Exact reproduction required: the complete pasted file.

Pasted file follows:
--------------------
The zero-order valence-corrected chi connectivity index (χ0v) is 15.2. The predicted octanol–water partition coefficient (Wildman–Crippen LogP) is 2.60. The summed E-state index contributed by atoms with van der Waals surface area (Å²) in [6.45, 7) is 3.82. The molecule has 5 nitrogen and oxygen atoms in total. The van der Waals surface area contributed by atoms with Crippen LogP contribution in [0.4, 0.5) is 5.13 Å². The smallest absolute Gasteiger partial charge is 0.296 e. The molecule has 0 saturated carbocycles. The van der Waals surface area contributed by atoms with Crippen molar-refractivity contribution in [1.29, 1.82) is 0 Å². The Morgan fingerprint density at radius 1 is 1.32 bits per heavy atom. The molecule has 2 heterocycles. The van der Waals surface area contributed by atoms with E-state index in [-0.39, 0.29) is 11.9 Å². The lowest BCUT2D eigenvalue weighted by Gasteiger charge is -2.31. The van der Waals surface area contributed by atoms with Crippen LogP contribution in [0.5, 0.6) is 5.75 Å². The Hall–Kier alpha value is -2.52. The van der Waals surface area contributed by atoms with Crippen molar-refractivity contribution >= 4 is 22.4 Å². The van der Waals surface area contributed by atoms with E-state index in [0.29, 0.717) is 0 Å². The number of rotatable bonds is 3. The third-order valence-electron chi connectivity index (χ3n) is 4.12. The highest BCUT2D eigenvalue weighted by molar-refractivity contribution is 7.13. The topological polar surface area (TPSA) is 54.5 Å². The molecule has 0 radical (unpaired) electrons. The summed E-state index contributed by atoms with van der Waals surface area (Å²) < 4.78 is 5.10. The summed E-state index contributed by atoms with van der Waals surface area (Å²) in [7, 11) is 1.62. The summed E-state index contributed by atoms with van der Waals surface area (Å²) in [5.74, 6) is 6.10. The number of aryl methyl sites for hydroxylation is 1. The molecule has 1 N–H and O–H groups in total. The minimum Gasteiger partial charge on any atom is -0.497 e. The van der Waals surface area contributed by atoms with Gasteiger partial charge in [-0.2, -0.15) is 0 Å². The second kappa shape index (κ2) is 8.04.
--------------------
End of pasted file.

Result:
The zero-order valence-corrected chi connectivity index (χ0v) is 15.2. The predicted octanol–water partition coefficient (Wildman–Crippen LogP) is 2.60. The summed E-state index contributed by atoms with van der Waals surface area (Å²) in [6.45, 7) is 3.82. The molecule has 5 nitrogen and oxygen atoms in total. The van der Waals surface area contributed by atoms with Crippen LogP contribution in [0.4, 0.5) is 5.13 Å². The smallest absolute Gasteiger partial charge is 0.296 e. The molecule has 0 saturated carbocycles. The van der Waals surface area contributed by atoms with Crippen molar-refractivity contribution in [1.29, 1.82) is 0 Å². The Morgan fingerprint density at radius 1 is 1.32 bits per heavy atom. The molecule has 2 heterocycles. The van der Waals surface area contributed by atoms with E-state index in [-0.39, 0.29) is 11.9 Å². The lowest BCUT2D eigenvalue weighted by Gasteiger charge is -2.31. The van der Waals surface area contributed by atoms with Crippen LogP contribution in [0.5, 0.6) is 5.75 Å². The Hall–Kier alpha value is -2.52. The van der Waals surface area contributed by atoms with Crippen molar-refractivity contribution >= 4 is 22.4 Å². The van der Waals surface area contributed by atoms with E-state index in [0.29, 0.717) is 0 Å². The number of rotatable bonds is 3. The third-order valence-electron chi connectivity index (χ3n) is 4.12. The highest BCUT2D eigenvalue weighted by molar-refractivity contribution is 7.13. The topological polar surface area (TPSA) is 54.5 Å². The molecule has 0 radical (unpaired) electrons. The summed E-state index contributed by atoms with van der Waals surface area (Å²) < 4.78 is 5.10. The summed E-state index contributed by atoms with van der Waals surface area (Å²) in [7, 11) is 1.62. The summed E-state index contributed by atoms with van der Waals surface area (Å²) in [5.74, 6) is 6.10. The number of aryl methyl sites for hydroxylation is 1. The molecule has 1 N–H and O–H groups in total. The minimum Gasteiger partial charge on any atom is -0.497 e. The van der Waals surface area contributed by atoms with Gasteiger partial charge in [-0.2, -0.15) is 0 Å². The second kappa shape index (κ2) is 8.04.